Presentation on theme: "Knowledge-based Information Retrieval: A Work in Progress Knowledge-based Systems Research Group, University of Texas at Austin."— Presentation transcript:
Knowledge-based Information Retrieval: A Work in Progress Knowledge-based Systems Research Group, University of Texas at Austin
Shortcomings of Current IR Systems: Hard Questions Query: Where does Al Qaeda operate? rephrase as a Jeopardy-style question: “what are Pakistan, Indonesia, and Spain?” the query needs to (partially) match the answer Query: Which terrorist groups are organized like Al Qaeda? retrieve information on the structure of Al Qaeda, identify unique descriptors, and form new query the query needs to (partially) match the answer
Shortcomings of Current IR Systems: Hard Questions Query: How does drug use cause terrorism? Structure of the query is lost: –How does terrorism cause drug use ? –What drug causes the use of terrorism ? –What causes terrorism to use drugs ? Drug-Use Terrorism causes Drug-UseDrug-UserDrug-Purchase Terrorist- Organization Terrorism agentbuyerselleragent $ possesses $ enables
Digital Libraries vs. the Internet The Collection: –Small, focused, non-redundant The Users: –Sophisticated, demanding The Administrators: –Knowledgeable librarians, researchers, and analysts
Knowledge-based IR vs Q/A Infeasible to convert a library into a KB for autonomous Q/A We’re advocating building “half a KB”: –one capable of indexing documents, but not answering questions –a hybrid between a KB’ed Q/A system and a library’s IR system Three types of KB’s required 1.KB of general domain knowledge 2.KB summary of each document in the archive 3.KB expression of each query
KB of General Domain Knowledge Built and maintained by the administrators of the digital library Example: Anthrax as a BW Agent –Anthrax acquisition –Anthrax preparation –Anthrax weaponization –Anthrax delivery
KB Summary of each Document A small KB summarizing a document’s main content; keywords plus KB structure Grafts onto the Domain KB (which supplies background left implicit in the document) Not –a semantic markup of the document –extracted automatically from the document example documentdocument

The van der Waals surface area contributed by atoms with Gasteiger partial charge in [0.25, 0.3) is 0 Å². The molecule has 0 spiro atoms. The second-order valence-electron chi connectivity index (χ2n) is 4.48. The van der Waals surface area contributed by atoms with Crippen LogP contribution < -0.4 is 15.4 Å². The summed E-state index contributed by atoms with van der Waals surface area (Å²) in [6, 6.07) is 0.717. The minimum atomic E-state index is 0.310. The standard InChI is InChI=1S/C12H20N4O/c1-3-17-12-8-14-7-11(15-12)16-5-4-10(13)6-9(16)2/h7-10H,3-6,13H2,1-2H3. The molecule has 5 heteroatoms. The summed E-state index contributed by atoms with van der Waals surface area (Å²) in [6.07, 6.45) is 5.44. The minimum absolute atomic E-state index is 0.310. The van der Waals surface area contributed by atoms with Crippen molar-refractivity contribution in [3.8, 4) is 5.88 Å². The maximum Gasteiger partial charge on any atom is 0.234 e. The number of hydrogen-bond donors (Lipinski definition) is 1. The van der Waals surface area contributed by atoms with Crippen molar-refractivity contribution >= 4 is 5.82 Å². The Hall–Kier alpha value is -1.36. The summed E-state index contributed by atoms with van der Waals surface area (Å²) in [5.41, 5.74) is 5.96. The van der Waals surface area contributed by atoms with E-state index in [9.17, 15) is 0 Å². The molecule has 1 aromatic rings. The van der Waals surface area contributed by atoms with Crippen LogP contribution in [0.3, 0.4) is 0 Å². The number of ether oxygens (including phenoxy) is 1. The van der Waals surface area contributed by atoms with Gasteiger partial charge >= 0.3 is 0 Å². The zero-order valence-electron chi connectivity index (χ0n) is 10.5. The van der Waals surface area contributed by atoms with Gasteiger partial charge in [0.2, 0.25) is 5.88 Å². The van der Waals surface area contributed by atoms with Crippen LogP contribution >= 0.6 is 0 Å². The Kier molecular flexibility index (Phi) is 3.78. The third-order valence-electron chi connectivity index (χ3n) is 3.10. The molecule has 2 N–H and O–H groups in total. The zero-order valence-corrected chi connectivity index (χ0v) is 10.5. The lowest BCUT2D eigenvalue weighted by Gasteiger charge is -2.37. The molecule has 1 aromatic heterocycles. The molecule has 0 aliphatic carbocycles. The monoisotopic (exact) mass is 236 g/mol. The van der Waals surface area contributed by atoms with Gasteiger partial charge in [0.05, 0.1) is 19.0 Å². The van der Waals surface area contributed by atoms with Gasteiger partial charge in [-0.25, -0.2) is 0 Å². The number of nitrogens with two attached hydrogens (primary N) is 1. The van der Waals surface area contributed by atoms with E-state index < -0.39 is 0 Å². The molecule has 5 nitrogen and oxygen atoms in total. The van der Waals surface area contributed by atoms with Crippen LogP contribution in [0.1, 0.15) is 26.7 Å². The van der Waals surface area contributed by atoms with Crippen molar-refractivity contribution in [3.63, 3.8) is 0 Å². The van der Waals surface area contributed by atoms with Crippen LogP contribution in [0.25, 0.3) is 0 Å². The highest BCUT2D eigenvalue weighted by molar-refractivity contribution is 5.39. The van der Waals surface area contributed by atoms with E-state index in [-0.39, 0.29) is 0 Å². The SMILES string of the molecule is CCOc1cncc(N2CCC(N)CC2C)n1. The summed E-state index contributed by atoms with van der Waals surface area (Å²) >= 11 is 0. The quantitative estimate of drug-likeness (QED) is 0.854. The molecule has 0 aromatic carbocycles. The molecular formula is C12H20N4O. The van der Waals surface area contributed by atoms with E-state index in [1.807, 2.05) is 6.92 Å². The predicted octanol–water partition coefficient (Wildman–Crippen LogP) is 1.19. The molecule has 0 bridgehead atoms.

KB Expression of each Query User starts by selecting a subgraph of the domain KB and the document KB’s, then adds concepts and relations, as needed Examples of Queries: –In producing Anthrax spores, how is the carbon in the chemical solution containing Bacillus Anthracis involved? –In a terrorist cell, we’ve discovered a tank fermentor containing carbon and nitrogen. What might be its purpose?
Query: In producing Anthrax spores, how is the carbon in the chemical solution containing Bacillus Anthracis involved?
This graph may index documents, e.g. of terrorist cells using fermentors.
A Component Library a small hierarchy of reusable, composable, domain-independent knowledge units (“components”) –Entities, Actions, States, Roles, Values a small vocabulary of relations to connect them
Requirements coverage –what are some domain-independent concepts? access –how can SMEs find the components they need (and buy into them)? semantics –what knowledge is encoded in components? –how are components composed? –what additional knowledge is inferred through their composition?
Coverage small number of components covering a wide range of generic concepts –general enough that the small number is sufficiently broad –specific enough that users are willing to make the abstraction from a domain concept to a component –intuitive/usable… yes! –elegant, philosophically appealing, computationally friendly… ehnh :-7
Access browsing the hierarchy top-down WordNet-based search –all components have hooks to WordNet –climb the WordNet hypernym tree with search terms –assemble: Attach, Come-Together mend: Repair infiltrate: Enter, Traverse, Penetrate, Move-Into gum-up: Block, Obstruct busted: Be-Broken, Be-Ruined documentation
Semantics axiomatize the concepts axiomatize the relations specify the behavior of composition –additional inferencing possible from the composition beyond the semantics of the components/relations
Evaluation Can DomEs learn to use the library to encode domain knowledge? Can sophisticated knowledge be captured through composition of components?
Evaluation train Biologists for two weeks have the Biologists encode knowledge from a college-level Biology textbook using our tools supply end-of-the-chapter-style Biology questions have the Biologists pose the questions to their knowledge bases and record the answers evaluate the answers on a scale of 0-3 qualitatively evaluate their KBs
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